The Spotter Pro app aims to reduce whale deaths in shipping lanes through crowdsourced reports.
by L. Clark Tate
April 15, 2014—Surely a world full of iPhone-smartened citizens can pool our collective brainpower to protect our own environment. With all that combined power, Captain Planet is sure to pop up somewhere, right?
While we may not be there yet, the clever folks at Whale Aware, a loose collective formed by Point Blue, San Francisco area marine sanctuaries, Conserve.IO and EarthNC to promote ocean protection, are working on it. The Spotter Pro app, available on the iTunes App Store, is crowdsourcing science to tackle the crown jewel of environmental conservation: saving the whales.
Whales have a world of problems, starting with warming, acidifying waters and humanity’s collective clanging racket. Slow-moving whales – humpbacks, fins, grays and blues – must brave yet another hazard: really big ships. The bustling ports of Oakland and L.A., which are surrounded by California’s uber-productive National Marine Sanctuary system (Cordell Bank, Gulf of the Farallones, Monterey Bay and Channel Islands), bring 100,000-ton container ships a little too close to marine life for comfort on occasion.
Read about the 2013 introduction of new rules for California shipping lanes in Whale Crossing
Read NRDC: Noisy Oceans Harming Wildlife
“It’s a classic multiple-use issue,” says Michael Carver, Deputy Superintendent of Cordell Bank National Marine Sanctuary and Whale Aware partner. Between 1988 and 2012, 100 whale-ship “strikes” were documented in California’s coastal waters, according to NOAA. In 2010 alone, ship strikes killed five whales (two blues, one humpback, and two fins).
Whale Danger Zone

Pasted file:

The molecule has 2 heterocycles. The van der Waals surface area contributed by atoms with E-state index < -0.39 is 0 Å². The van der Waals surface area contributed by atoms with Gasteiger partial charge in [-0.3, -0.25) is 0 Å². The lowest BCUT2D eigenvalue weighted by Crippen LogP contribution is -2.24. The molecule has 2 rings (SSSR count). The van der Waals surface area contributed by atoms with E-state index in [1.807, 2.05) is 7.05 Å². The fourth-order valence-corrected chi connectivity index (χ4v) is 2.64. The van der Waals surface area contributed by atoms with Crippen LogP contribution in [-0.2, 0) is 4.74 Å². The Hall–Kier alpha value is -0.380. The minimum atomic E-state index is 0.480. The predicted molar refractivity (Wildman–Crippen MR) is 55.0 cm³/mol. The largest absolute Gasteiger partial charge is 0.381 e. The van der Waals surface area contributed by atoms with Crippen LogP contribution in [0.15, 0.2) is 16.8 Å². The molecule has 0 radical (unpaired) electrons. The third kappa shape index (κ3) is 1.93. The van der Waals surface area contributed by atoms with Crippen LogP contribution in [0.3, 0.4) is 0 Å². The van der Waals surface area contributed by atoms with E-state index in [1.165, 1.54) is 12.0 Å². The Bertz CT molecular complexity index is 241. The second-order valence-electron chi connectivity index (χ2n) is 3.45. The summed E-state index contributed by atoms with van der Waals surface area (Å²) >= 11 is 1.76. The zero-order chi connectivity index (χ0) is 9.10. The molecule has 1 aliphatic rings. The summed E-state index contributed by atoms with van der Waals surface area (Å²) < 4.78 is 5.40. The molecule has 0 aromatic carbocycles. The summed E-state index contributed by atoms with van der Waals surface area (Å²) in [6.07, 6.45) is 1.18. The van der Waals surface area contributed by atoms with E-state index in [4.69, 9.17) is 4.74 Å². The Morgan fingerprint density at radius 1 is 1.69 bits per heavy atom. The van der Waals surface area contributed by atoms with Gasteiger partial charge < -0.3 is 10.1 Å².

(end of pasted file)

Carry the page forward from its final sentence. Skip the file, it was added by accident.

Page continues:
Yep, aquatic megafauna roadkill. And the number of whales found draped across a ship’s bow, washed up on beaches or floating along the coast with telltale ship strike wounds is likely much lower than the number of those actually struck.
Even if that number, 100, is fairly representative, it’s a big problem. These are fragile populations: humpbacks, fins and blues appear on the U.S. endangered species list. Fins and blues are also listed by the International Union for Conservation of Nature.
Blue whales are particularly vulnerable. These beautiful beasts have a Potential Biological Removal, or PBR (no relation to Pabst) level of three individuals. Translation: three blues can die outside of natural mortality rates without population stability suffering. By comparison grays, fins, and humpbacks have PBRs of 360, 16, and 11, respectively.
Unfortunately blues are also especially prone to ship strikes. In 2007 four blue whales were killed around So Cal’s Santa Barbara Channel. Based on their PBR, that’s a solid population hit. The blue whale’s natural stress response could be to blame. Their only non-human threat, the killer whale, drowns them. So when a blue whale is stressed out—say, when a large ship approaches—it surfaces, potentially right into the boat’s path. Not good.
Keeping Ships on The Straight And Narrow
Last summer California took a huge step towards reducing unfortunate collisions between feeding, migrating whales and ginormous container ships. Sparked by a tragic accident between such a ship and a fishing boat off the coast of Point Reyes National Seashore, the Coast Guard launched a Port Access Route Study in 2009 to take a hard look at shipping safety issues. Inspired by a 2007 lane shift and current speed limits in New England’s Stellwagen Bank National Marine Sanctuary, Carver and his colleagues saw an incredible opportunity to reduce ship strikes to whales as well. A Joint Working Group of experts from the shipping industry and conservation and scientific communities, including Carver, worked with the Coast Guard on the study.